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Expanding Global Researcher Pool

Estimates of the number of the world's researchers provide broad support for the trends and shifts suggested by R&D and degree data.

The estimated number of researchers grew from nearly 4 million in 1995 to about 6 million in 2008.[10] The United States and the 27 EU-member countries accounted for about 1.4 and 1.5 million researchers each—a combined 49% of the total but below the 51% share they had held a decade earlier. China's researchers tripled over the period.

Trends in researcher growth rates vary greatly by country and region (figure O-11). The United States and the EU had moderate annual growth in the 3%–4% range between 1995 and 2002, after which U.S. growth moderated. Comparable rates for Japan fluctuated between ±1%; Russia's researcher numbers kept contracting. Growth in the Asian region outside Japan was generally higher in the 2002–09 period than earlier and averaged 8%–9% for Taiwan, Singapore, and South Korea, capped by China's 12% annual average.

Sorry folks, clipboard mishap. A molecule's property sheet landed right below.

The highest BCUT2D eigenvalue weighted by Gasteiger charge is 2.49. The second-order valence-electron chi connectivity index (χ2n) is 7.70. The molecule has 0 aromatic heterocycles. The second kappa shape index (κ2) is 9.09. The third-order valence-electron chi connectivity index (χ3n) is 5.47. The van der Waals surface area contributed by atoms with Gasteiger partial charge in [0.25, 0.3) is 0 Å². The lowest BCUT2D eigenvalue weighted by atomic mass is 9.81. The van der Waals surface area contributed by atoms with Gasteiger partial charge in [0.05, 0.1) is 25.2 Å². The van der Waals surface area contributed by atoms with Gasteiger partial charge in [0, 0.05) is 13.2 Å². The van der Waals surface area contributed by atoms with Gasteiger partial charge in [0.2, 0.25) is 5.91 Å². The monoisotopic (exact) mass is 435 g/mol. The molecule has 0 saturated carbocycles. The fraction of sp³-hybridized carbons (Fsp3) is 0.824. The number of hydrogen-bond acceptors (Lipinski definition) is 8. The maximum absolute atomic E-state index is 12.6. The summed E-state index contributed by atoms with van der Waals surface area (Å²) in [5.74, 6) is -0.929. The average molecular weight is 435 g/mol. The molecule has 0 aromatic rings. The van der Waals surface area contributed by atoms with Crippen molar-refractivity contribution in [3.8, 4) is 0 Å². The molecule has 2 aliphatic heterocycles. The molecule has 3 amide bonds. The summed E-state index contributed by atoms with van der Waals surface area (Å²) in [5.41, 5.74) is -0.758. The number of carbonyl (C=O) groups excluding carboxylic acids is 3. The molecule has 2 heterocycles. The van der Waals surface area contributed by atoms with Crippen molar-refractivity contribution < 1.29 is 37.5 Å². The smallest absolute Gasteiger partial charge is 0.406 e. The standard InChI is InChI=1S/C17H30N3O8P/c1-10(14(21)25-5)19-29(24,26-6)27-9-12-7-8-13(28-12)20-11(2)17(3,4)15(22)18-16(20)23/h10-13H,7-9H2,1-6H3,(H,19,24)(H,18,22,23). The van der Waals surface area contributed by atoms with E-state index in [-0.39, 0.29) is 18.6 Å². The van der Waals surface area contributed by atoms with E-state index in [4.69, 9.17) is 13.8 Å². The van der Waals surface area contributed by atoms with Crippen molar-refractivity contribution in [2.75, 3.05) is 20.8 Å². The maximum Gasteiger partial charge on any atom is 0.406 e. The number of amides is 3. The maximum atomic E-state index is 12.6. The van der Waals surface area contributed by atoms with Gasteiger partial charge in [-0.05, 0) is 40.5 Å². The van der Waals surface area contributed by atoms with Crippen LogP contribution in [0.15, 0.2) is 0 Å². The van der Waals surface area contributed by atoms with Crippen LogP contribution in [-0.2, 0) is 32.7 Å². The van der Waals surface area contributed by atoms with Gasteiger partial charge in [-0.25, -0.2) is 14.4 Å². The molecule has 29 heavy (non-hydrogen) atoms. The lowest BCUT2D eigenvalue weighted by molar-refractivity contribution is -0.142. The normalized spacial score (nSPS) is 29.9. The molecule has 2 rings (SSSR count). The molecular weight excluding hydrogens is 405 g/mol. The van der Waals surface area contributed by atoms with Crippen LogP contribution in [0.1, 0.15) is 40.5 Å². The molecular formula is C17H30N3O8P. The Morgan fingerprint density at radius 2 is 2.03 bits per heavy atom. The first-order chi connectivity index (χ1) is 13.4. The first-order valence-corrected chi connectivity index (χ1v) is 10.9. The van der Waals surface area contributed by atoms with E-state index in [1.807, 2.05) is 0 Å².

The contribution of multinational corporations to researcher growth in the overseas markets in which they operate is unknown. But preliminary data, available every 5 years, suggest a pronounced expansion of R&D employment by overseas affiliates (majority-owned only) of U.S.-based MNCs in recent years.[11] After gradually increasing from 102,000 in 1994 to 138,000 in 2004, their R&D employment almost doubled to 267,000 in 2009. Over the same 5 years, the MNCs's R&D employment in the United States rose from about 716,000 to about 739,000. This boosted the overseas share of their total R&D employment from 16% to 27% (figure O-12). Not included are researchers in overseas firms in which MNCs hold less than majority ownership or in unaffiliated firms that perform contract research for MNCs.

Data on employment of researchers by foreign-based MNCs in other countries are unavailable, except for those working in the United States. Growth in U.S. employment of researchers working for U.S. affiliates of foreign-based MNCs has been broadly in line with overall U.S. researcher trends.


[10] Both estimates are based on data from a limited number of countries reporting their data, on a full-time equivalent basis, to OECD.
[11] Preliminary 2009 data from Bureau of Economic Analysis, International Economic Accounts, U.S. Direct Investment Abroad (2009 and previous years); National Science Foundation tabulation.